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The Great American Dream Machine: The Corvette

It’s mid-year 1953 and automotive history is about
to be made. On June 30, the first Corvette rolled off a primitive assembly line
in a General Motors garage. America’s love affair with what many people consider
the only true sports car ever built in this country had begun.

Over a span of 48 years, the Corvette has touched many
people-and many people have touched Corvettes. They include engineers, race drivers,
celebrities, teenagers, and the young at heart. Even Hollywood got into the act.
Some of us can recall the adventures of Martin Milner and George Maharis in their
Corvette coupe somewhere in the American Southwest on the Route 66 television

The sports-car idea originated in Europe, came to America
early this century, faded from the scene, and then experienced a revival. In 1911,
1912, and 1913, American-built cars, such as the Mercer Runabout, could be taken
directly from a dealer’s showroom to the Indianapolis 500 and be raced.

World War II introduced a new sports-car boom to America.
Soldiers stationed in Europe were amazed to find automobiles that differed radically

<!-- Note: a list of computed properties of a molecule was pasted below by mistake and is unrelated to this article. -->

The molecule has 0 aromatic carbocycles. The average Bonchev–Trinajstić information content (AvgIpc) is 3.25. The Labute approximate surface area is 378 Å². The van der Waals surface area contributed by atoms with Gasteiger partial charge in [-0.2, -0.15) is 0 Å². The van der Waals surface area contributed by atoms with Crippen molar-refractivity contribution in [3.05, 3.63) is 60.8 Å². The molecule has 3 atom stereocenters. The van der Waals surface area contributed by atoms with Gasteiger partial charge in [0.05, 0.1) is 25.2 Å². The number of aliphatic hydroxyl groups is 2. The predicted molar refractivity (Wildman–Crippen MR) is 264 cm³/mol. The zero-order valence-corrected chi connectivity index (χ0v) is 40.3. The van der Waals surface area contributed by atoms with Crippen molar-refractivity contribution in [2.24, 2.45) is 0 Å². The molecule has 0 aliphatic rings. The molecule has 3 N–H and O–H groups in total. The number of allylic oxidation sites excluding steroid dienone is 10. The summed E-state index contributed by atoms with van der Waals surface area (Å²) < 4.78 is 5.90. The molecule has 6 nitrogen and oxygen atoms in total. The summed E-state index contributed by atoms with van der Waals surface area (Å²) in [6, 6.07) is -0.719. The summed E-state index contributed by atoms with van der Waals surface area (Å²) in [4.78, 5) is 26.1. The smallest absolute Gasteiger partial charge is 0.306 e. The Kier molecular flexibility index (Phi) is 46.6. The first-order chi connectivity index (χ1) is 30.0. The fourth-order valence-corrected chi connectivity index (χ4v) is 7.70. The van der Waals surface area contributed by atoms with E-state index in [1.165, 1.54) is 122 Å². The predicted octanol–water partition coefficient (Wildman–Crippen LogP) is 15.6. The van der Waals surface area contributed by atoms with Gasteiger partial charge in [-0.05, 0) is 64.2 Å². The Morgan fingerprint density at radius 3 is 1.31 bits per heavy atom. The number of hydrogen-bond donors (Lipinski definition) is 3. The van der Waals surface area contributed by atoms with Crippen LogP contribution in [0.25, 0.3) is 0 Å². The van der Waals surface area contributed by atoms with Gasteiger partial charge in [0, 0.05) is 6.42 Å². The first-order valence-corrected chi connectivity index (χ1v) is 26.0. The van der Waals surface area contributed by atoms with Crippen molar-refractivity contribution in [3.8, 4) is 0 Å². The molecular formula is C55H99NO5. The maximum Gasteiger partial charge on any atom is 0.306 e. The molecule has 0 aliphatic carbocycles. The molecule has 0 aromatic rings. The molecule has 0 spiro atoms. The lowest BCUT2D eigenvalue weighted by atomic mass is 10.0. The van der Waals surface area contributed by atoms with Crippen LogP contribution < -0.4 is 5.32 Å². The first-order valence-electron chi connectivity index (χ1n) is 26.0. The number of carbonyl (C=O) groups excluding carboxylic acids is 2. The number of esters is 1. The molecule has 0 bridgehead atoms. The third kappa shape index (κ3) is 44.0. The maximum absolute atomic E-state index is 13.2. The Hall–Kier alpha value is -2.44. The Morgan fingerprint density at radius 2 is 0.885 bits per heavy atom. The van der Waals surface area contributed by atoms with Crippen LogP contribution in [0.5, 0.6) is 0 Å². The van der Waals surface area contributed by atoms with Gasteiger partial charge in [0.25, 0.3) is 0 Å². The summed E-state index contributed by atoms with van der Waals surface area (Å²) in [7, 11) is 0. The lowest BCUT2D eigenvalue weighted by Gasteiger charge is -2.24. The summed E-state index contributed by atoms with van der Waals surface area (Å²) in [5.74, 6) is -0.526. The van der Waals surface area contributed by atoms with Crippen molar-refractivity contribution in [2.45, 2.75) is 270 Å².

from U.S. designs. Cars seen overseas were aerodynamically shaped vehicles having
a low center of gravity. Their steering and suspension were designed for precision
control at high speeds on curving roads.

Some GIs brought European cars home with them-others
were good prospects for the import-car dealerships that sprang up on both the
East and West coasts. Sports-car clubs were organized, race circuits were laid
out, and in 1953, Chevrolet introduced a sports car of its own.

In the spring of 1952, Chevrolet decided that it needed
a dramatic new symbol-something with youth, verve, adventure, romance, and a jazziness
of spirit. The answer was a sports car.

Before this decision, no big-time Detroit car manufacturer
had the guts or imagination to challenge the European sports-car companies. Now,